Support for Windows XP has now ended as Microsoft said it would no longer support Windows XP after April 8, 2014. Since the announcement of Microsoft’s 8 April support deadline, numerous media outlets and computer experts have talked about potential risks arising from a post-XP support world and advised Windows XP users to upgrade to latest versions.
Given that the average after-sale service period for home appliances generally spans up to three years, Windows XP users may find it difficult to justify their criticism of Microsoft’s decision because Microsoft had offered updates services for over a decade since the launch of Windows XP. As a result, users now have to decide whether they will jettison Windows XP and switch to latest versions or continue with it.
Against this backdrop, I would like to take a moment to go over the two conflicting views about XP usage, with a view to helping Windows XP users make their own decisions with ease. Personally speaking, I think either would be fine.
Moving on from Windows XP is the right thing to do.
Simply put, Windows XP should not be used anymore. Using Windows XP in a situation where security updates for which are no longer available is an irresponsible choice that would put you in harm’s way, let alone others. If your computer is not connected to the Internet, it is OK for you to continue with Windows XP or even its previous versions. However, once you get your computer hooked up to the Internet, using Windows XP will get blown out of proportion.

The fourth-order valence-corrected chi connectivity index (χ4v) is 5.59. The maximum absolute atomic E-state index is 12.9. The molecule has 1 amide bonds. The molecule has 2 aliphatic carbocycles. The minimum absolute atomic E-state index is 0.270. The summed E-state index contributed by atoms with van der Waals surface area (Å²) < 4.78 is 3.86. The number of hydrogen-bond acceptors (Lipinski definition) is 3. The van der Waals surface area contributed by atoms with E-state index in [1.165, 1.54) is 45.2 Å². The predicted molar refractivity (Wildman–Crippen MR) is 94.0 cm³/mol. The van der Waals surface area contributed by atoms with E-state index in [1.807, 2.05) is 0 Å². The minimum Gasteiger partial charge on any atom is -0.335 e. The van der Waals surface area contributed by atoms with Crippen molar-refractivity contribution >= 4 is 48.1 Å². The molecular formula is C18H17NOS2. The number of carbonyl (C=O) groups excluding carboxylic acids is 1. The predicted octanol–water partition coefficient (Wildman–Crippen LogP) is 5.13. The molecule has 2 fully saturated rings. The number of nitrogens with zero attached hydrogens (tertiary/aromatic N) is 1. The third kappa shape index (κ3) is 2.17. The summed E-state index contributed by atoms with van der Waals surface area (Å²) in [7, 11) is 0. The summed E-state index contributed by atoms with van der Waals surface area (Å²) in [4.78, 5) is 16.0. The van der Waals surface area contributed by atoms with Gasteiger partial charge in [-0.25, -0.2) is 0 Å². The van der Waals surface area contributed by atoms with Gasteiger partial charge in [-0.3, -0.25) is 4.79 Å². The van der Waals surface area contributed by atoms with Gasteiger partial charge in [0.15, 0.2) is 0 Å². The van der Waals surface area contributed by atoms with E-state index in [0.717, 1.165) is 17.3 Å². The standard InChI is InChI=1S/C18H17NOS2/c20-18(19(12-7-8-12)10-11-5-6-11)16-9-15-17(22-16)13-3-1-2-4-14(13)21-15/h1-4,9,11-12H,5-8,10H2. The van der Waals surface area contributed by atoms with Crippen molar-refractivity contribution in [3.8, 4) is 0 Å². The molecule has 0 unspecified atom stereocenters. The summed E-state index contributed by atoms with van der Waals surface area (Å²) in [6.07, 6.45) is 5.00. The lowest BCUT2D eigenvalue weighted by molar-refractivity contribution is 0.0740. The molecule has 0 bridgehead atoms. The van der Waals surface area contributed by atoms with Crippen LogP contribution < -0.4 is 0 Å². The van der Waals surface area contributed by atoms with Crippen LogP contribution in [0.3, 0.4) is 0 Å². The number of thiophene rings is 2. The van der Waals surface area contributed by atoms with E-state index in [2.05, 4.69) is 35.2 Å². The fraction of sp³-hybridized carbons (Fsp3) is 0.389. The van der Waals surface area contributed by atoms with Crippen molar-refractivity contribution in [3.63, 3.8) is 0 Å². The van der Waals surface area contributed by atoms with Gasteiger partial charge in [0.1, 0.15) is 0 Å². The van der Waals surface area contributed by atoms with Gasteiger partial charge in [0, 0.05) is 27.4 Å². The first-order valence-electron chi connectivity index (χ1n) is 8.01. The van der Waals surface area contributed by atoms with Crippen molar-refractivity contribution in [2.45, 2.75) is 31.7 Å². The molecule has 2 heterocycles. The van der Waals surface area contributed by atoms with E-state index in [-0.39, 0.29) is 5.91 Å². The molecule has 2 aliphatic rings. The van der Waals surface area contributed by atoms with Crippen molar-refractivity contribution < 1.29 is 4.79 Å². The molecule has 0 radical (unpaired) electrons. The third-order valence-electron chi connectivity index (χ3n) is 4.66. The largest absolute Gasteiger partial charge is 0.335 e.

Say a hacker tries to infect your computer with malware via the Internet. As soon as you turn on your computer, your computer will work as a zombie computer, which is remotely controlled by the hacker to do something illegal. You can end up being unwittingly involved in some nasty cyber scam.
The first thing that comes across my mind here is DDOs (distributed denial-of-service) attacks. Zombie computers will remain docile in ordinary times, albeit still under the control of hackers, but when something juicy catches their eye, hackers can mobilize all the zombie computers at their command to launch DDOs attacks on the target. All the mobilized zombie computers either access a certain website repeatedly or send out data until the website either malfunctions or shuts down owing to traffic overload.
Such zombie computers have thus far made their presence widely felt: they thwarted voters’ access to the websites of National Election Commission of S. Korea during the October 2011 South Korean by-election and attacked the websites of certain banks and media outlets. Recently, DDOs attacks on illegal online gambling or porno sites have frequently occurred as many gambling or porno website owners hired hackers to take rivaling websites down, consequently attracting more traffic to their websites.
Yet, what you should be worried about the most is not DDOs attacks. The worse problem is that you can be the target of cyber crime. Your computer infected with malware allows the hacker to not only control your computer but also steal information regarding your online transactions and online identity verification process, which is required in S. Korea when buying items worth more than KRW 300,000. Hackers can go behind your back to shop online with the money in your bank account. To top it off, they can sign up for illegal gambling sites by submitting your personal information to them.